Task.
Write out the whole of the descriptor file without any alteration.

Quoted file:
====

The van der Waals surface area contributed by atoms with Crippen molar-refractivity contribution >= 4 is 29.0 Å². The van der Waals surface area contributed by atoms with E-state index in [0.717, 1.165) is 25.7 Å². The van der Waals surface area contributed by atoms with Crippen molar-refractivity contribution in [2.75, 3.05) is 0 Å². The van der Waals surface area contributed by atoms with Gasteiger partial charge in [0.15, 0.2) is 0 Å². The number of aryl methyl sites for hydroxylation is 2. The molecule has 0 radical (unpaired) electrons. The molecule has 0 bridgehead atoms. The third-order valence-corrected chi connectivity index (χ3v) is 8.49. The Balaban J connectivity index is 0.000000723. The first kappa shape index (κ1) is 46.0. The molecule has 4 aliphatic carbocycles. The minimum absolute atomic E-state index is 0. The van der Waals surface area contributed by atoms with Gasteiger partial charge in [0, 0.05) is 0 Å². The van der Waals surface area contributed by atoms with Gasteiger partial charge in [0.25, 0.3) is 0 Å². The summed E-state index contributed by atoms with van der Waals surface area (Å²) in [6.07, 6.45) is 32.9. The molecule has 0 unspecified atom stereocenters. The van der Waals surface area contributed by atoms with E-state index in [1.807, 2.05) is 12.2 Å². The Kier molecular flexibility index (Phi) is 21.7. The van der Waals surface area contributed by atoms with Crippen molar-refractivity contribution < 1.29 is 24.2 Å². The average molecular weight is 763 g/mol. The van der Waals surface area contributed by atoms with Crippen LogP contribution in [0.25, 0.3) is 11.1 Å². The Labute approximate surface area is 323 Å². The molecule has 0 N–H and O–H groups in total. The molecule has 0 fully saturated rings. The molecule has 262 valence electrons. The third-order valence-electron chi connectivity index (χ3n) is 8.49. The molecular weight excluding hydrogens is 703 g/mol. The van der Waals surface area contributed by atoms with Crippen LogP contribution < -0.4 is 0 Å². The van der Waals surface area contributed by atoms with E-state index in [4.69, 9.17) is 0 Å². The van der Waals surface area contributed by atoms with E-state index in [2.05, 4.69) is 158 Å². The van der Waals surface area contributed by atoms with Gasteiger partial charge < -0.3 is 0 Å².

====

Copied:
The van der Waals surface area contributed by atoms with Crippen molar-refractivity contribution >= 4 is 29.0 Å². The van der Waals surface area contributed by atoms with E-state index in [0.717, 1.165) is 25.7 Å². The van der Waals surface area contributed by atoms with Crippen molar-refractivity contribution in [2.75, 3.05) is 0 Å². The van der Waals surface area contributed by atoms with Gasteiger partial charge in [0.15, 0.2) is 0 Å². The number of aryl methyl sites for hydroxylation is 2. The molecule has 0 radical (unpaired) electrons. The molecule has 0 bridgehead atoms. The third-order valence-corrected chi connectivity index (χ3v) is 8.49. The Balaban J connectivity index is 0.000000723. The first kappa shape index (κ1) is 46.0. The molecule has 4 aliphatic carbocycles. The minimum absolute atomic E-state index is 0. The van der Waals surface area contributed by atoms with Gasteiger partial charge in [0, 0.05) is 0 Å². The van der Waals surface area contributed by atoms with Gasteiger partial charge in [0.25, 0.3) is 0 Å². The summed E-state index contributed by atoms with van der Waals surface area (Å²) in [6.07, 6.45) is 32.9. The molecule has 0 unspecified atom stereocenters. The van der Waals surface area contributed by atoms with E-state index in [1.807, 2.05) is 12.2 Å². The Kier molecular flexibility index (Phi) is 21.7. The van der Waals surface area contributed by atoms with Crippen molar-refractivity contribution < 1.29 is 24.2 Å². The average molecular weight is 763 g/mol. The van der Waals surface area contributed by atoms with Crippen LogP contribution in [0.25, 0.3) is 11.1 Å². The Labute approximate surface area is 323 Å². The molecule has 0 N–H and O–H groups in total. The molecule has 0 fully saturated rings. The molecule has 262 valence electrons. The third-order valence-electron chi connectivity index (χ3n) is 8.49. The molecular weight excluding hydrogens is 703 g/mol. The van der Waals surface area contributed by atoms with Crippen LogP contribution < -0.4 is 0 Å². The van der Waals surface area contributed by atoms with E-state index in [4.69, 9.17) is 0 Å². The van der Waals surface area contributed by atoms with E-state index in [2.05, 4.69) is 158 Å². The van der Waals surface area contributed by atoms with Gasteiger partial charge < -0.3 is 0 Å².